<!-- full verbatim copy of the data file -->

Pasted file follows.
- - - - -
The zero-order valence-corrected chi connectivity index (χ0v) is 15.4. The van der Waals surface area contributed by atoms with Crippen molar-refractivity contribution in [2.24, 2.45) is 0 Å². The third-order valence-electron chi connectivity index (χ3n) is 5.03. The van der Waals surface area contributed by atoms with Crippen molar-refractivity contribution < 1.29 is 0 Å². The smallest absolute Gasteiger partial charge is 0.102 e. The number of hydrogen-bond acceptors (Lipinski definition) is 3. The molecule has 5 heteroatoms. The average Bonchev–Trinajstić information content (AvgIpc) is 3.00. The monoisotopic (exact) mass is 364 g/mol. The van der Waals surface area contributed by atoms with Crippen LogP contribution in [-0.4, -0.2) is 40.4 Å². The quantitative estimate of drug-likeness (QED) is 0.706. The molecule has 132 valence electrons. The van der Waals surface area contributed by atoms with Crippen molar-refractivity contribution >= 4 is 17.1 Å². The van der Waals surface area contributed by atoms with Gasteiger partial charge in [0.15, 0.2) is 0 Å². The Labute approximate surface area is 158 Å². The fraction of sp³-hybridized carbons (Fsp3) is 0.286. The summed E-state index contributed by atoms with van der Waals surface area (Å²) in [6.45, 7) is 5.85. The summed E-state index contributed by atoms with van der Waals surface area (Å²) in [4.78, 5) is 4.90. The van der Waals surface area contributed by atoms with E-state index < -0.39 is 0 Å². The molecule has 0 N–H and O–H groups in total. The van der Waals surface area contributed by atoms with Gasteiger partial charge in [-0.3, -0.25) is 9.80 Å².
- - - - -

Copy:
The zero-order valence-corrected chi connectivity index (χ0v) is 15.4. The van der Waals surface area contributed by atoms with Crippen molar-refractivity contribution in [2.24, 2.45) is 0 Å². The third-order valence-electron chi connectivity index (χ3n) is 5.03. The van der Waals surface area contributed by atoms with Crippen molar-refractivity contribution < 1.29 is 0 Å². The smallest absolute Gasteiger partial charge is 0.102 e. The number of hydrogen-bond acceptors (Lipinski definition) is 3. The molecule has 5 heteroatoms. The average Bonchev–Trinajstić information content (AvgIpc) is 3.00. The monoisotopic (exact) mass is 364 g/mol. The van der Waals surface area contributed by atoms with Crippen LogP contribution in [-0.4, -0.2) is 40.4 Å². The quantitative estimate of drug-likeness (QED) is 0.706. The molecule has 132 valence electrons. The van der Waals surface area contributed by atoms with Crippen molar-refractivity contribution >= 4 is 17.1 Å². The van der Waals surface area contributed by atoms with Gasteiger partial charge in [0.15, 0.2) is 0 Å². The Labute approximate surface area is 158 Å². The fraction of sp³-hybridized carbons (Fsp3) is 0.286. The summed E-state index contributed by atoms with van der Waals surface area (Å²) in [6.45, 7) is 5.85. The summed E-state index contributed by atoms with van der Waals surface area (Å²) in [4.78, 5) is 4.90. The van der Waals surface area contributed by atoms with E-state index < -0.39 is 0 Å². The molecule has 0 N–H and O–H groups in total. The van der Waals surface area contributed by atoms with Gasteiger partial charge in [-0.3, -0.25) is 9.80 Å².